Trying to reconcile cost shifting with the discounting of future climate change costs and benefits has taken me on some unexpected detours. I was initially thinking about bills of exchange and their role in the early modern era of concealing church-outlawed "usury" in the guise of a more palatable commercial transaction. Discounting was an arithmetical accounting exercise that arose out of the discounting of bills of exchange.
Both compound interest and discounting partake of the same exponential function -- from different ends of the calculation -- so it is easy (and misleading) to think of the discounting of a bill of exchange as a kind of loan. Discounting a bill of exchange is a sales transaction. The credit involved is commercial credit extended from a supplier to a purchaser. The bank then buys the bill of exchange from the supplier at a discount from its face value.
If one insists on seeing a loan from the banker in the transaction, it would only be an indirect loan to the purchaser of the goods, not to the supplier who sold the bill of exchange to the bank. But that loan would be secured by the goods that were the original object of the transaction that originated the bill of exchange... (Unless, that is, the bill of exchange was only speculative, a circumstance that Marx labeled a swindle.)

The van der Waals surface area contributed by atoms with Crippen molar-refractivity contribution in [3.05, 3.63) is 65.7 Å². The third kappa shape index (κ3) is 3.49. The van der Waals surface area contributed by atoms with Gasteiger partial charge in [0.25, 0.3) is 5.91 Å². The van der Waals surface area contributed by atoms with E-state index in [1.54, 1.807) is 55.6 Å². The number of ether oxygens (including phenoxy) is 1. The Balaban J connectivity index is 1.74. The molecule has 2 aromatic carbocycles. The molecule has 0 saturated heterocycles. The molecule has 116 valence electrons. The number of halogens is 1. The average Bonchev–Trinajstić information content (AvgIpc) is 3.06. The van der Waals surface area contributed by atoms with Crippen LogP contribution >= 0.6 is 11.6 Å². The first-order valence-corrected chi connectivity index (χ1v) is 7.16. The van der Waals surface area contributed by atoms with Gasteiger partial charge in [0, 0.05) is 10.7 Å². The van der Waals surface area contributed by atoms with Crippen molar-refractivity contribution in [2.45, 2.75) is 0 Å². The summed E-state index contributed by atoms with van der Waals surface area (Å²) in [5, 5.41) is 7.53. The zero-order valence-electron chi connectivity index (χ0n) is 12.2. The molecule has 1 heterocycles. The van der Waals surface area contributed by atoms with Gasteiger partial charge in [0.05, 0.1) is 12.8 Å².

The important point is that bills of exchange originated in real transactions of goods, not in purely financial transactions. This has serious implications for the use of "discounting" in cost benefit analysis of public investments.
If the discount rate is meant as a metaphor it is a peculiarly bad one. The goods in question -- costs and benefits of climate change mitigation, for example -- have both negative and positive values but more importantly they have not been contracted for by the interested parties -- there is no "bill of exchange" to be discounted. Furthermore, the beneficiary of the discounted price is not society but the polluting firm who has shifted part of its costs to society and the environment. This perverse distribution of costs and benefits (and incentives) is concealed by the aggregate generality of the climate economy models that construe everything as one big happy economy.
Put it this way: discounting the future costs and benefits of greenhouse gas emissions provides a subsidy to the most prolific emitters of greenhouse gases that they can then reinvest at compound interest. This is hardly a matter of being "neutral" on questions of distribution. Nor is it a question of generational equity. This is simply taking the bankers' perspective on financial accumulation and proclaiming it "socially optimal."